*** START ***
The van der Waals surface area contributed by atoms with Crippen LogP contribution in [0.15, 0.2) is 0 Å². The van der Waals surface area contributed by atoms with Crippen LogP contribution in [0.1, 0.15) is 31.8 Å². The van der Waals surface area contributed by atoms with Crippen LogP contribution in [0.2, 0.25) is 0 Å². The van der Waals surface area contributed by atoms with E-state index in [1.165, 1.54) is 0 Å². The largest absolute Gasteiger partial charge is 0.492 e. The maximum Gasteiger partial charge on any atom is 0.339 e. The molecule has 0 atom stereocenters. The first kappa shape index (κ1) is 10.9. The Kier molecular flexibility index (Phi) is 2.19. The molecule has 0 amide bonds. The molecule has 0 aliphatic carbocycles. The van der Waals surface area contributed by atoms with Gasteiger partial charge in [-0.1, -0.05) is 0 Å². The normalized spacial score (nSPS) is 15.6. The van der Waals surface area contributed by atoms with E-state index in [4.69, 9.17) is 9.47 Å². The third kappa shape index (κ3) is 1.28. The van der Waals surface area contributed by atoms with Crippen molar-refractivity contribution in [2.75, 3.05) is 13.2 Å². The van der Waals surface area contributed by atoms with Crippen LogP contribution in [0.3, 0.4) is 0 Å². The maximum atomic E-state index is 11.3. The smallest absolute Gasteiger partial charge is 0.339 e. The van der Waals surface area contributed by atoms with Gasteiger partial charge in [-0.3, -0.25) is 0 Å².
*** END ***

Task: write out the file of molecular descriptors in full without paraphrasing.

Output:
The van der Waals surface area contributed by atoms with Crippen LogP contribution in [0.15, 0.2) is 0 Å². The van der Waals surface area contributed by atoms with Crippen LogP contribution in [0.1, 0.15) is 31.8 Å². The van der Waals surface area contributed by atoms with Crippen LogP contribution in [0.2, 0.25) is 0 Å². The van der Waals surface area contributed by atoms with E-state index in [1.165, 1.54) is 0 Å². The largest absolute Gasteiger partial charge is 0.492 e. The maximum Gasteiger partial charge on any atom is 0.339 e. The molecule has 0 atom stereocenters. The first kappa shape index (κ1) is 10.9. The Kier molecular flexibility index (Phi) is 2.19. The molecule has 0 amide bonds. The molecule has 0 aliphatic carbocycles. The van der Waals surface area contributed by atoms with Gasteiger partial charge in [-0.1, -0.05) is 0 Å². The normalized spacial score (nSPS) is 15.6. The van der Waals surface area contributed by atoms with E-state index in [4.69, 9.17) is 9.47 Å². The third kappa shape index (κ3) is 1.28. The van der Waals surface area contributed by atoms with Crippen molar-refractivity contribution in [2.75, 3.05) is 13.2 Å². The van der Waals surface area contributed by atoms with Crippen LogP contribution in [0.3, 0.4) is 0 Å². The maximum atomic E-state index is 11.3. The smallest absolute Gasteiger partial charge is 0.339 e. The van der Waals surface area contributed by atoms with Gasteiger partial charge in [-0.3, -0.25) is 0 Å².